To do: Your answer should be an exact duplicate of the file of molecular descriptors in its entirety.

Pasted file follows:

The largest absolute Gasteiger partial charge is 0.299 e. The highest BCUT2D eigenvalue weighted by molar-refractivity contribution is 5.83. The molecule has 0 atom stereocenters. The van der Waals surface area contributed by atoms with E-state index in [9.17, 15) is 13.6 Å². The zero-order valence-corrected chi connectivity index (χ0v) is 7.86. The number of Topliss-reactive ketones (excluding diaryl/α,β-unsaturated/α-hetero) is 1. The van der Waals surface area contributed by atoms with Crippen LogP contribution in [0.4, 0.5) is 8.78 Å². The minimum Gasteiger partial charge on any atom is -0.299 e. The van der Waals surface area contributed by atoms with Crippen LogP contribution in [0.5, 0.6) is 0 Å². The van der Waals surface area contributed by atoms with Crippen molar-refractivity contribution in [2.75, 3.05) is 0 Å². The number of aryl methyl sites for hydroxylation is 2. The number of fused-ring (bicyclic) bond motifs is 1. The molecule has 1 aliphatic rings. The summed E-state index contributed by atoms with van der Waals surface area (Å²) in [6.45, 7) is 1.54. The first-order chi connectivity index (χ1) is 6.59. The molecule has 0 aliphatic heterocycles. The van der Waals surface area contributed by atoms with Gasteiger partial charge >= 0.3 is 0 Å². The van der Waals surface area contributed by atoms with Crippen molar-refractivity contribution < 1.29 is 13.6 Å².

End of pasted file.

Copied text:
The largest absolute Gasteiger partial charge is 0.299 e. The highest BCUT2D eigenvalue weighted by molar-refractivity contribution is 5.83. The molecule has 0 atom stereocenters. The van der Waals surface area contributed by atoms with E-state index in [9.17, 15) is 13.6 Å². The zero-order valence-corrected chi connectivity index (χ0v) is 7.86. The number of Topliss-reactive ketones (excluding diaryl/α,β-unsaturated/α-hetero) is 1. The van der Waals surface area contributed by atoms with Crippen LogP contribution in [0.4, 0.5) is 8.78 Å². The minimum Gasteiger partial charge on any atom is -0.299 e. The van der Waals surface area contributed by atoms with Crippen LogP contribution in [0.5, 0.6) is 0 Å². The van der Waals surface area contributed by atoms with Crippen molar-refractivity contribution in [2.75, 3.05) is 0 Å². The number of aryl methyl sites for hydroxylation is 2. The number of fused-ring (bicyclic) bond motifs is 1. The molecule has 1 aliphatic rings. The summed E-state index contributed by atoms with van der Waals surface area (Å²) in [6.45, 7) is 1.54. The first-order chi connectivity index (χ1) is 6.59. The molecule has 0 aliphatic heterocycles. The van der Waals surface area contributed by atoms with Gasteiger partial charge >= 0.3 is 0 Å². The van der Waals surface area contributed by atoms with Crippen molar-refractivity contribution < 1.29 is 13.6 Å².